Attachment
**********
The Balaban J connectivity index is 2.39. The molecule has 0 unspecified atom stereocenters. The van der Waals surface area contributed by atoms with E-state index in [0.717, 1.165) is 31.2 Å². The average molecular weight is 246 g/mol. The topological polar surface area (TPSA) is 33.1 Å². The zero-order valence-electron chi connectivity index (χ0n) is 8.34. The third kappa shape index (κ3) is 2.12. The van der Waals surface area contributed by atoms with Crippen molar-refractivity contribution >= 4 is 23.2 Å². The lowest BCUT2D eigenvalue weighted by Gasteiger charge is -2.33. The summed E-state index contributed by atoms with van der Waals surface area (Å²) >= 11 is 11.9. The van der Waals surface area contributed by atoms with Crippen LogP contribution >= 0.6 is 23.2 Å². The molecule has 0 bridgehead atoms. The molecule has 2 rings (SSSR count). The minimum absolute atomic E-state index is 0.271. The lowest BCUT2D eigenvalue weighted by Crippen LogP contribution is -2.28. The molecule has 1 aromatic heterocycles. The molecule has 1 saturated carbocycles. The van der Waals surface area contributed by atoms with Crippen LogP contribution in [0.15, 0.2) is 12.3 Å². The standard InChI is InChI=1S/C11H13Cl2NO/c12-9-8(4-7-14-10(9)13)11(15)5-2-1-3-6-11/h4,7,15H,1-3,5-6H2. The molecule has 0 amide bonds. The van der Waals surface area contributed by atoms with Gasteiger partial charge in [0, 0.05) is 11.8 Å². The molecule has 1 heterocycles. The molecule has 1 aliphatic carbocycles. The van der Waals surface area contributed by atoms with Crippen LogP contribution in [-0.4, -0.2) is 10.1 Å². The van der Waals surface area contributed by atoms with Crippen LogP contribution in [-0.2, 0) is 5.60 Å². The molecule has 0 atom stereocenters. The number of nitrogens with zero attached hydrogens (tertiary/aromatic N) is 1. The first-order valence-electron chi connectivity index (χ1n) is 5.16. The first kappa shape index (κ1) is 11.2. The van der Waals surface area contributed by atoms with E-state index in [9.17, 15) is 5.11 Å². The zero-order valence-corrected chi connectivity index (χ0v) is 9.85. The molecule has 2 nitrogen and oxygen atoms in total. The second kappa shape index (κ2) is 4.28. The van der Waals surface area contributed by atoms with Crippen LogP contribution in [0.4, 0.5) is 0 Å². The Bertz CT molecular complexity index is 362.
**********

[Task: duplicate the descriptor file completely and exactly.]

The Balaban J connectivity index is 2.39. The molecule has 0 unspecified atom stereocenters. The van der Waals surface area contributed by atoms with E-state index in [0.717, 1.165) is 31.2 Å². The average molecular weight is 246 g/mol. The topological polar surface area (TPSA) is 33.1 Å². The zero-order valence-electron chi connectivity index (χ0n) is 8.34. The third kappa shape index (κ3) is 2.12. The van der Waals surface area contributed by atoms with Crippen molar-refractivity contribution >= 4 is 23.2 Å². The lowest BCUT2D eigenvalue weighted by Gasteiger charge is -2.33. The summed E-state index contributed by atoms with van der Waals surface area (Å²) >= 11 is 11.9. The van der Waals surface area contributed by atoms with Crippen LogP contribution >= 0.6 is 23.2 Å². The molecule has 0 bridgehead atoms. The molecule has 2 rings (SSSR count). The minimum absolute atomic E-state index is 0.271. The lowest BCUT2D eigenvalue weighted by Crippen LogP contribution is -2.28. The molecule has 1 aromatic heterocycles. The molecule has 1 saturated carbocycles. The van der Waals surface area contributed by atoms with Crippen LogP contribution in [0.15, 0.2) is 12.3 Å². The standard InChI is InChI=1S/C11H13Cl2NO/c12-9-8(4-7-14-10(9)13)11(15)5-2-1-3-6-11/h4,7,15H,1-3,5-6H2. The molecule has 0 amide bonds. The van der Waals surface area contributed by atoms with Gasteiger partial charge in [0, 0.05) is 11.8 Å². The molecule has 1 heterocycles. The molecule has 1 aliphatic carbocycles. The van der Waals surface area contributed by atoms with Crippen LogP contribution in [-0.4, -0.2) is 10.1 Å². The van der Waals surface area contributed by atoms with Crippen LogP contribution in [-0.2, 0) is 5.60 Å². The molecule has 0 atom stereocenters. The number of nitrogens with zero attached hydrogens (tertiary/aromatic N) is 1. The first-order valence-electron chi connectivity index (χ1n) is 5.16. The first kappa shape index (κ1) is 11.2. The van der Waals surface area contributed by atoms with E-state index in [9.17, 15) is 5.11 Å². The zero-order valence-corrected chi connectivity index (χ0v) is 9.85. The molecule has 2 nitrogen and oxygen atoms in total. The second kappa shape index (κ2) is 4.28. The van der Waals surface area contributed by atoms with Crippen LogP contribution in [0.4, 0.5) is 0 Å². The Bertz CT molecular complexity index is 362.